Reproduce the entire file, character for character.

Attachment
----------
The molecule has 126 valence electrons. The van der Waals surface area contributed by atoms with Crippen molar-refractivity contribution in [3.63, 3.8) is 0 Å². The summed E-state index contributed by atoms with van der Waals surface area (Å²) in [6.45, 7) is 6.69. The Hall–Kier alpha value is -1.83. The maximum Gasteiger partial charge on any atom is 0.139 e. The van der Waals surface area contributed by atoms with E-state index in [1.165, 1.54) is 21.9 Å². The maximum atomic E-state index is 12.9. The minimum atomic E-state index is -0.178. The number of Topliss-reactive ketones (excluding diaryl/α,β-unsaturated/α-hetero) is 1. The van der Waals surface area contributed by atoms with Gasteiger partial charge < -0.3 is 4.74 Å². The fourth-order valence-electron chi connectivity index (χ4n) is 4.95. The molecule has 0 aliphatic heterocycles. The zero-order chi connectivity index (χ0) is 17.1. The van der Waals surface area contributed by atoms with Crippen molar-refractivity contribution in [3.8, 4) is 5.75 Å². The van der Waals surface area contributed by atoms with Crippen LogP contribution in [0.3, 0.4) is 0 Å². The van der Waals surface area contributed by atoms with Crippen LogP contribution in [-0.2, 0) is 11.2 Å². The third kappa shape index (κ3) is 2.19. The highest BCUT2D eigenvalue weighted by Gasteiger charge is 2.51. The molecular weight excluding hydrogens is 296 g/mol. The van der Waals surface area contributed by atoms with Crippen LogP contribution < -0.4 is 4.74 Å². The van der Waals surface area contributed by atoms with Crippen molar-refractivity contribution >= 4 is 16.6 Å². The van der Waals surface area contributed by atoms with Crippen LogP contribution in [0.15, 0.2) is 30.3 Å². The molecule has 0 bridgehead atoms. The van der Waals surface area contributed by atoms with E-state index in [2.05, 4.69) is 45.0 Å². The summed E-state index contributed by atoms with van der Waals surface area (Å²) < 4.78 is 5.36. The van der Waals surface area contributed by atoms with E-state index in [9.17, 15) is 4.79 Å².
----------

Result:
The molecule has 126 valence electrons. The van der Waals surface area contributed by atoms with Crippen molar-refractivity contribution in [3.63, 3.8) is 0 Å². The summed E-state index contributed by atoms with van der Waals surface area (Å²) in [6.45, 7) is 6.69. The Hall–Kier alpha value is -1.83. The maximum Gasteiger partial charge on any atom is 0.139 e. The van der Waals surface area contributed by atoms with E-state index in [1.165, 1.54) is 21.9 Å². The maximum atomic E-state index is 12.9. The minimum atomic E-state index is -0.178. The number of Topliss-reactive ketones (excluding diaryl/α,β-unsaturated/α-hetero) is 1. The van der Waals surface area contributed by atoms with Gasteiger partial charge < -0.3 is 4.74 Å². The fourth-order valence-electron chi connectivity index (χ4n) is 4.95. The molecule has 0 aliphatic heterocycles. The zero-order chi connectivity index (χ0) is 17.1. The van der Waals surface area contributed by atoms with Crippen molar-refractivity contribution in [3.8, 4) is 5.75 Å². The van der Waals surface area contributed by atoms with Crippen LogP contribution in [0.3, 0.4) is 0 Å². The van der Waals surface area contributed by atoms with Crippen LogP contribution in [-0.2, 0) is 11.2 Å². The third kappa shape index (κ3) is 2.19. The highest BCUT2D eigenvalue weighted by Gasteiger charge is 2.51. The molecular weight excluding hydrogens is 296 g/mol. The van der Waals surface area contributed by atoms with Crippen LogP contribution < -0.4 is 4.74 Å². The van der Waals surface area contributed by atoms with Crippen molar-refractivity contribution >= 4 is 16.6 Å². The van der Waals surface area contributed by atoms with Crippen LogP contribution in [0.15, 0.2) is 30.3 Å². The molecule has 0 bridgehead atoms. The van der Waals surface area contributed by atoms with E-state index in [2.05, 4.69) is 45.0 Å². The summed E-state index contributed by atoms with van der Waals surface area (Å²) < 4.78 is 5.36. The van der Waals surface area contributed by atoms with E-state index in [9.17, 15) is 4.79 Å².